Janaki Krishnamoorthi examines the prospects of the Indian pipe industry.
Did you know that the Indian pipe industry, with a presence across all categories of pipes, is among the top three manufacturing hubs globally, after Japan and Europe? Indeed, Indian companies produce a wide range of metal, cement and PVC pipes that are used in various applications from building construction and industrial applications to transportation of water, oil, gas, chemicals, groundwater tapping, waste disposal and irrigation facilities.
Still, only one-third of Indiaâ€™s petroleum products are moved through pipelines at present. The penetration level of pipelines in oil and gas transportation is only 32 percent in India compared to 59 per cent in the US and 79 per cent globally. The pipeline network of India for oil and gas transport stood at 13,517 km in April 2006. Sanitation levels are also lower at 33 per cent compared to 91 per cent in Sri Lanka and 100 per cent in France. Of 140 million hectare of cultivable land in India, only 40 per cent is irrigated. These low penetration levels represent the huge scope for growth for the pipe industry not only in these sectors but in other hitherto unexplored segments, a fact to which major pipe manufacturers attest.
Demand triggersâ€œThe opening up of the Indian economy has triggered large-scale growth in the infrastructure sector and our company has identified its specific application areas in various fields,â€ reveals Raghav Jindal, Managing Director, Jindal Pipes Ltd (JPL). These fields encompass agriculture, water and sanitary pipes, gas mains, penstocks, power and electrification, tubular poles and structure, rolls for paper and textile mills, refineries, drill pipes for oil wells, steel tubular furniture and air services. â€œWe also anticipate and visualise substantial demand for electric resistance welded (ERW) line pipes in the near future, as major oil, gas, power and fertiliser companies plan to go in for various cross-country line pipes. Our company has already taken steps to broaden and improve production and testing facilities to cater to this huge demand by installing sophisticated equipment as per the requirement,â€ he adds. JPL, the flagship company of Jindal Group, is one of Indiaâ€™s largest manufacturer of ERW, black and galvanised steel pipes and tubes with an installed capacity of 250,000 tpa for the manufacture of ERW steel pipes and tubes.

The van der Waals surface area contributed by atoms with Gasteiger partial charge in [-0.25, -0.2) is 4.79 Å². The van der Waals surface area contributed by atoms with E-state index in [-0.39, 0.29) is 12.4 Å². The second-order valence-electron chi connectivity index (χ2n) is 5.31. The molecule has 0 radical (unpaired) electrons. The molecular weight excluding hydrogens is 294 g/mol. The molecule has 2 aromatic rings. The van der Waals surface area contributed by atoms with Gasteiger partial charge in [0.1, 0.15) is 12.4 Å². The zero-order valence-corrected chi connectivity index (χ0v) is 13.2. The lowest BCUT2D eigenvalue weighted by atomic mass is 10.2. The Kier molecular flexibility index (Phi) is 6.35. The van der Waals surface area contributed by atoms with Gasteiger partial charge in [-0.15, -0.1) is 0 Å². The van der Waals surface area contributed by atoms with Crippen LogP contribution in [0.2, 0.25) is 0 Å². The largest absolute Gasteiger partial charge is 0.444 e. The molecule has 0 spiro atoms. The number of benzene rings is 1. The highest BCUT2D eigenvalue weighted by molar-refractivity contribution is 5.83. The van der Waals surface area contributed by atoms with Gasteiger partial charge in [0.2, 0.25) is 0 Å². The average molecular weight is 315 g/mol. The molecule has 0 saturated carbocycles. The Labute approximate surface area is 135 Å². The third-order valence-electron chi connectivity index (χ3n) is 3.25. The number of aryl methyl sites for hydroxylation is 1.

â€œThe Indian market has great demand for PVC pipes and fittings,â€ echoes Vivek Khandekar, President, Finolex Industries Ltd. Part of the Rs 3,500-crore Finolex Group, it is the largest manufacturer of PVC pipes and fittings in India. â€œThe market for PVC pipes has been rapidly growing since our entry into this business. Over the past decade, there has been remarkable growth, particularly in the construction segment, and it will be phenomenal in future with the rapid expansion in the construction industry.â€ Currently, consumption of pipes by the oil and gas sector is around 50 per cent; the balance is used by the construction sector (30 per cent) and government projects (20 per cent).
International edgeIndian companies have also augmented their export sales over the past three to four years to countries like the US, Europe and the Middle East. Indiaâ€™s close proximity to the international demand zone, the Middle East, and the benefits of low labour costs have helped domestic manufacturers make inroads into the international market, giving them a competitive edge against their global counterparts.